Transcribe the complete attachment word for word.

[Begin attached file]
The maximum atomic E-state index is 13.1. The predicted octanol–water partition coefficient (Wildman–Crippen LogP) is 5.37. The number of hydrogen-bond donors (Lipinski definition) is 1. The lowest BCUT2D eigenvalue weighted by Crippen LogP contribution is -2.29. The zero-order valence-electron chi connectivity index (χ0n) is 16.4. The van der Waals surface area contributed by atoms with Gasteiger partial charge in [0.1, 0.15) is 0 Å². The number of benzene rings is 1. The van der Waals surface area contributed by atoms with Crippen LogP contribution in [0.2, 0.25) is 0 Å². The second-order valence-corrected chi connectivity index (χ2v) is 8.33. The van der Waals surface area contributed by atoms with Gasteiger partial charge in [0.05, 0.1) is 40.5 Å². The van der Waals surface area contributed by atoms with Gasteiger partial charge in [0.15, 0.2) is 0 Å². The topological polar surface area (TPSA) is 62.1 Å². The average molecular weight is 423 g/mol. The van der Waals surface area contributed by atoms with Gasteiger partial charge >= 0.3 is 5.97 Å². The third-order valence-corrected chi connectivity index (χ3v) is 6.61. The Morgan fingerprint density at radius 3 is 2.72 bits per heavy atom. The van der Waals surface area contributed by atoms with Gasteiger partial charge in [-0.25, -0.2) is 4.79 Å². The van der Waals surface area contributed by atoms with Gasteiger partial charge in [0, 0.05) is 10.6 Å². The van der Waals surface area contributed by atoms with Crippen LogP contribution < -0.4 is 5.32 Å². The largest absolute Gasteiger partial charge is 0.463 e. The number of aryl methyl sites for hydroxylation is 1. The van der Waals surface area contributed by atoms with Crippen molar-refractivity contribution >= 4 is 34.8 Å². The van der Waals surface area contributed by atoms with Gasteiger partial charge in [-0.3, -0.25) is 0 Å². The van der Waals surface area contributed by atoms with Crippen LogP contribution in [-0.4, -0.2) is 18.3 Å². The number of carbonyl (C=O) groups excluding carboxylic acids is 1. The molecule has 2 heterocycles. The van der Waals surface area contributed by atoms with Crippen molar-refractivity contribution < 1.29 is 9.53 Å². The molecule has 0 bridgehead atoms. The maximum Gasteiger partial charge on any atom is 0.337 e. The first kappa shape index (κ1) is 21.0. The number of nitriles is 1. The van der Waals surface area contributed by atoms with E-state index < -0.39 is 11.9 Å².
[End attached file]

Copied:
The maximum atomic E-state index is 13.1. The predicted octanol–water partition coefficient (Wildman–Crippen LogP) is 5.37. The number of hydrogen-bond donors (Lipinski definition) is 1. The lowest BCUT2D eigenvalue weighted by Crippen LogP contribution is -2.29. The zero-order valence-electron chi connectivity index (χ0n) is 16.4. The van der Waals surface area contributed by atoms with Gasteiger partial charge in [0.1, 0.15) is 0 Å². The number of benzene rings is 1. The van der Waals surface area contributed by atoms with Crippen LogP contribution in [0.2, 0.25) is 0 Å². The second-order valence-corrected chi connectivity index (χ2v) is 8.33. The van der Waals surface area contributed by atoms with Gasteiger partial charge in [0.05, 0.1) is 40.5 Å². The van der Waals surface area contributed by atoms with Gasteiger partial charge in [0.15, 0.2) is 0 Å². The topological polar surface area (TPSA) is 62.1 Å². The average molecular weight is 423 g/mol. The van der Waals surface area contributed by atoms with Gasteiger partial charge >= 0.3 is 5.97 Å². The third-order valence-corrected chi connectivity index (χ3v) is 6.61. The Morgan fingerprint density at radius 3 is 2.72 bits per heavy atom. The van der Waals surface area contributed by atoms with Gasteiger partial charge in [-0.25, -0.2) is 4.79 Å². The van der Waals surface area contributed by atoms with Gasteiger partial charge in [0, 0.05) is 10.6 Å². The van der Waals surface area contributed by atoms with Crippen LogP contribution < -0.4 is 5.32 Å². The largest absolute Gasteiger partial charge is 0.463 e. The number of aryl methyl sites for hydroxylation is 1. The van der Waals surface area contributed by atoms with Crippen molar-refractivity contribution >= 4 is 34.8 Å². The van der Waals surface area contributed by atoms with Gasteiger partial charge in [-0.3, -0.25) is 0 Å². The van der Waals surface area contributed by atoms with Crippen LogP contribution in [-0.4, -0.2) is 18.3 Å². The number of carbonyl (C=O) groups excluding carboxylic acids is 1. The molecule has 2 heterocycles. The van der Waals surface area contributed by atoms with Crippen molar-refractivity contribution < 1.29 is 9.53 Å². The molecule has 0 bridgehead atoms. The maximum Gasteiger partial charge on any atom is 0.337 e. The first kappa shape index (κ1) is 21.0. The number of nitriles is 1. The van der Waals surface area contributed by atoms with E-state index < -0.39 is 11.9 Å².